King Arthur in Avalon

The Isle of Avalon, most famous as the final resting place of Arthur in many stories and legends, has neither a fixed location nor a fixed description throughout the literary canon of Arthuriana. Geoffrey of Monmouth’s Historia Regum Britanniae (c. 1136) is the oldest extant work including references to Avalon. He calls it Insula Avallonis, refers to the island's alleged healing powers, ...

Vivien and Merlin Enter the Woods

Broceliande is the forest in which Chrétien’s Yvain begins his adventures by pouring water from a spring on a stone and thus causing a great storm which brings forth the knight Esclados le Ros to defend his land. In the Roman de Rou (begin in 1160), Wace speaks of a similar fountain in Broceliande, a place "about which the Bretons often tell stories." He says that hunters sc...

Camelot

Although Camelot is, for most modern readers, the legendary center of King Arthur's realm, in many medieval texts Arthur holds court at Carleon or some other city. Camelot is first mentioned in line 34 of Chrétien de Troyes's Lancelot; and the name does not appear in all manuscripts of that poem. In the thirteenth-century Vulgate Cycle, Camelot becomes the principal city of King Art...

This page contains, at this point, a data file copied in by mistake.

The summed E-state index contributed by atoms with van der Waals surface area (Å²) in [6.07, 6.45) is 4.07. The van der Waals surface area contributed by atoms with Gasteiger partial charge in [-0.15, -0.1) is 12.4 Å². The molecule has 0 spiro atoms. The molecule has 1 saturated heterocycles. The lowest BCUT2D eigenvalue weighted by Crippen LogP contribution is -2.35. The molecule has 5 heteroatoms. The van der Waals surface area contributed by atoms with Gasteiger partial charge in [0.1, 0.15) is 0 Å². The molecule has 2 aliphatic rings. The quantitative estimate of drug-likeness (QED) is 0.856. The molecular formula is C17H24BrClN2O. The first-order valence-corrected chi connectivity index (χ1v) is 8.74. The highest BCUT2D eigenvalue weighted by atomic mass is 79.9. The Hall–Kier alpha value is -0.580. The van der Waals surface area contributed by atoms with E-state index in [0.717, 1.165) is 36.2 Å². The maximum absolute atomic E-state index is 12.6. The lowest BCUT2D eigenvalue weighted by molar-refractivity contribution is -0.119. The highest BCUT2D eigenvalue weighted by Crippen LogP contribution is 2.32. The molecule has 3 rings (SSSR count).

The History of that Holy Disciple Joseph of Arimathea: Image of Joseph

Located in Somerset, Glastonbury is the focal point for a number of legends and stories relating to Arthur and the Grail and is sometimes equated with the Island of Avalon, an association that is bolstered by the fact that the marshy lands of the region made Glastonbury virtually an island in its early history. The site of a medieval abbey and perhaps a sacred site even before the coming of Christ...

Sir Galahad Beholds the Sangreal Uncovered

In the thirteenth-century Vulgate Estoire del Saint Graal, Sarras is said to be the city from which the first Saracens came. It is also the name of the kingdom ruled by Evalach (who later takes the Christian name Mordrain). In the Queste and in Malory’s Morte d'Arthur, Galahad, Perceval, and Bors travel in a ship with the Grail to Sarras. Eventually, Galahad is made king of Sarras; but a...

Tintagel

According to Geoffrey of Monmouth and the chronicle tradition he inspires, Malory, and numerous other authors, Tintagel is the invincible castle where Gorlois, Duke of Cornwall, secures his wife Igraine from the advances of Uther Pendragon. It is there that she conceives Arthur when Uther, changed into Gorlois’s form by the magic of Merlin, enters the castle and impregnates her. In a number ...